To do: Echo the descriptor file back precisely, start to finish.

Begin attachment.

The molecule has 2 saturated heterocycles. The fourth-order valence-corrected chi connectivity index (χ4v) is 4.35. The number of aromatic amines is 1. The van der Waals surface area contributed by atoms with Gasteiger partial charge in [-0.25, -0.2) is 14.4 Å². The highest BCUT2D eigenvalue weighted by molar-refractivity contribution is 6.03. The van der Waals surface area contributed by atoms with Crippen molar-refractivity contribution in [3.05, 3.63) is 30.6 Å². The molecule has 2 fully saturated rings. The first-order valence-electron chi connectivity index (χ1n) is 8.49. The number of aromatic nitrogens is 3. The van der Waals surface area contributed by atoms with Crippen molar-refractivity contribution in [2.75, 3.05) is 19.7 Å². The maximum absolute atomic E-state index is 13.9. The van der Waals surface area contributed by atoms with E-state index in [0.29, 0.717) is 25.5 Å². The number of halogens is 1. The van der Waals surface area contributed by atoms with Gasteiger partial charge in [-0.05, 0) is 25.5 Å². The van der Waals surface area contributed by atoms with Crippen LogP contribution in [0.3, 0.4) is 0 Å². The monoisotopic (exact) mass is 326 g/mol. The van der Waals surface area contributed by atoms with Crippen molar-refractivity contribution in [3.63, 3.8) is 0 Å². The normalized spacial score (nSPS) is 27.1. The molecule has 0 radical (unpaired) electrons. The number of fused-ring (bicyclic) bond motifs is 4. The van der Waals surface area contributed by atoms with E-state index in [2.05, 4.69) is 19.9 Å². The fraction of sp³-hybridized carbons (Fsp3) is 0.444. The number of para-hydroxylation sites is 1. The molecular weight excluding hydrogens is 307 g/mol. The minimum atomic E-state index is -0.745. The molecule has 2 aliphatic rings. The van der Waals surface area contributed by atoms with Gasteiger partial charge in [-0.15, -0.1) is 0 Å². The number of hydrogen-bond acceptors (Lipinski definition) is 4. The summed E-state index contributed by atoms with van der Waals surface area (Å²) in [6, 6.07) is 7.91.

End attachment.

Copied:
The molecule has 2 saturated heterocycles. The fourth-order valence-corrected chi connectivity index (χ4v) is 4.35. The number of aromatic amines is 1. The van der Waals surface area contributed by atoms with Gasteiger partial charge in [-0.25, -0.2) is 14.4 Å². The highest BCUT2D eigenvalue weighted by molar-refractivity contribution is 6.03. The van der Waals surface area contributed by atoms with Crippen molar-refractivity contribution in [3.05, 3.63) is 30.6 Å². The molecule has 2 fully saturated rings. The first-order valence-electron chi connectivity index (χ1n) is 8.49. The number of aromatic nitrogens is 3. The van der Waals surface area contributed by atoms with Crippen molar-refractivity contribution in [2.75, 3.05) is 19.7 Å². The maximum absolute atomic E-state index is 13.9. The van der Waals surface area contributed by atoms with E-state index in [0.29, 0.717) is 25.5 Å². The number of halogens is 1. The van der Waals surface area contributed by atoms with Gasteiger partial charge in [-0.05, 0) is 25.5 Å². The van der Waals surface area contributed by atoms with Crippen LogP contribution in [0.3, 0.4) is 0 Å². The monoisotopic (exact) mass is 326 g/mol. The van der Waals surface area contributed by atoms with Crippen molar-refractivity contribution in [3.63, 3.8) is 0 Å². The normalized spacial score (nSPS) is 27.1. The molecule has 0 radical (unpaired) electrons. The number of fused-ring (bicyclic) bond motifs is 4. The van der Waals surface area contributed by atoms with E-state index in [2.05, 4.69) is 19.9 Å². The fraction of sp³-hybridized carbons (Fsp3) is 0.444. The number of para-hydroxylation sites is 1. The molecular weight excluding hydrogens is 307 g/mol. The minimum atomic E-state index is -0.745. The molecule has 2 aliphatic rings. The van der Waals surface area contributed by atoms with Gasteiger partial charge in [-0.15, -0.1) is 0 Å². The number of hydrogen-bond acceptors (Lipinski definition) is 4. The summed E-state index contributed by atoms with van der Waals surface area (Å²) in [6, 6.07) is 7.91.